That said, take one look at Instagram, and you'll see that happy eyelash and eyebrow tint customers are aplenty. In the 20 years she's been offering the service to her clients, Juwana says she's never seen anyone have a bad reaction to the dye. If you have allergies or have experienced sensitivity to products in the past, she does recommend doing a patch test; your esthetician will likely apply a little bit of the dye behind your ear or on the inside of your wrist and then wait 15 minutes to see if your skin develops a reaction.

And, of course, prior to doing any procedure involving the eyes — including eyelash lifts, extensions, or tints — it's a good idea to consult with your eye doctor, says Karen Nipper, M.D., board-certified ophthalmologist at ReFocus Eye Health. (Also read: This Doctor Pointed Out a Surprising Side Effect of Eyelash Growth Serums)

Is an Eyelash Tint Worth It?

An eyelash tint typically costs between $30-40 and lasts about three weeks, but "it depends on your hair cycle," says Juwana. "Just like the hair on your head, eyelashes have a cycle. They grow out and fall out, but it's more noticeable on your head when your roots start to show." After getting an eyelash tint, your lashes will slowly start to lighten, not so much because it's wearing off but more so because the eyelashes that were tinted are falling out and being replaced with new ones.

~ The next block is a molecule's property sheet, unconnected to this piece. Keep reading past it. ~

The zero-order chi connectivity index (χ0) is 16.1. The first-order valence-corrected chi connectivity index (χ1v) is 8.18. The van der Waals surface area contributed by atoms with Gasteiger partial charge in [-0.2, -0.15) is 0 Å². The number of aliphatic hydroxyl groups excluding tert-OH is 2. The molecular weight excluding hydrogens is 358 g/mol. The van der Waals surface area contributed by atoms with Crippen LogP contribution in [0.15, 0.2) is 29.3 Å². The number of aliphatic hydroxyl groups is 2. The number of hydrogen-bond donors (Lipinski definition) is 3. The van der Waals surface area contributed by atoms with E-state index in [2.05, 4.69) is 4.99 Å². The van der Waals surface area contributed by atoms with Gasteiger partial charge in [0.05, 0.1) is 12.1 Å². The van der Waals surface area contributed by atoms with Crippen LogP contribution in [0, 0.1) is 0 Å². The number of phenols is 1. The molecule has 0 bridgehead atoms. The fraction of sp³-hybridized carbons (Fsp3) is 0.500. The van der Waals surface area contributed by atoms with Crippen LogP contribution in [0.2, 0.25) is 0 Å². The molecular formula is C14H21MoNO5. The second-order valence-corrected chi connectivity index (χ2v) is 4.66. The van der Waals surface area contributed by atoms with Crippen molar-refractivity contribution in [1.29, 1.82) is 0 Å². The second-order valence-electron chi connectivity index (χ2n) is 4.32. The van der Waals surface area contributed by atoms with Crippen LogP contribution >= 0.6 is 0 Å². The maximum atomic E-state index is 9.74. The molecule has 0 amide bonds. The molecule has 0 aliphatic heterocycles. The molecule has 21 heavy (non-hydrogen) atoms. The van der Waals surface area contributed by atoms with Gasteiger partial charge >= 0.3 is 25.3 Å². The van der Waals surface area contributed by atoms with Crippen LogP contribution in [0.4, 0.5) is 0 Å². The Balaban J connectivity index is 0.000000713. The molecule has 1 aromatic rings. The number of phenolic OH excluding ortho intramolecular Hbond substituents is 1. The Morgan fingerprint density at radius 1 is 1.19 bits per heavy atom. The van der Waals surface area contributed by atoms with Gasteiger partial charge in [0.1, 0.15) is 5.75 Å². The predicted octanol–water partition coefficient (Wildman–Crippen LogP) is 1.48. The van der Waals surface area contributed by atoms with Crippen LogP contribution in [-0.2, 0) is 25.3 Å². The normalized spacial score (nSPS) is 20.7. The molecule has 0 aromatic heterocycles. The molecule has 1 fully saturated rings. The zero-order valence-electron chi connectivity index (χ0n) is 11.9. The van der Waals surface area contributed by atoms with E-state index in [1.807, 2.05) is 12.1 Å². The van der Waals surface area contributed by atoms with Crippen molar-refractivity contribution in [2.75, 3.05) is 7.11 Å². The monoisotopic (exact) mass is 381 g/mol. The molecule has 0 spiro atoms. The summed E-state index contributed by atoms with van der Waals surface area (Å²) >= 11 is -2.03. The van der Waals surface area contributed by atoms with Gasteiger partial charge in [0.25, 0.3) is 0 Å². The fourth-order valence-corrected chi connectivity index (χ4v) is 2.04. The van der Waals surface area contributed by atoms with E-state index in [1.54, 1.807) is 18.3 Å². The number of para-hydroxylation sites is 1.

Sure, my drugstore mascara is cheaper than $30 and the tube lasts longer than three weeks, but I was curious to see if tinting my eyelashes would be more convenient for vacations or events to which I don't want to wear makeup. I imagined eyelash tinting would give me the freedom to be super low-maintenance while also allowing me to rock the dark-lashed look that I like — it seemed like a total win-win.

So, I gave an eyelash tint a try. The whole process was very easy and only took about 30 minutes. First, your esthetician will help you decide which eyelash tint color is best for your complexion and current lashes. It's not as extensive as choosing a hair color, as there are just a few different options: brown, dark brown, pure black, and blue-black. My esthetician suggested going for a dark brown hue because, even though I normally wear black mascara, the pure black hue might've looked a little too intense on me. (

To actually perform the eyelash tint, the esthetician first applies a lotion or a gel around your eyes to protect the skin and to ensure the dye only sticks to your eyelashes (both top and bottom). At Beau, Juwana uses Vaseline and adds an eye patch under the bottom lashes for even more protection.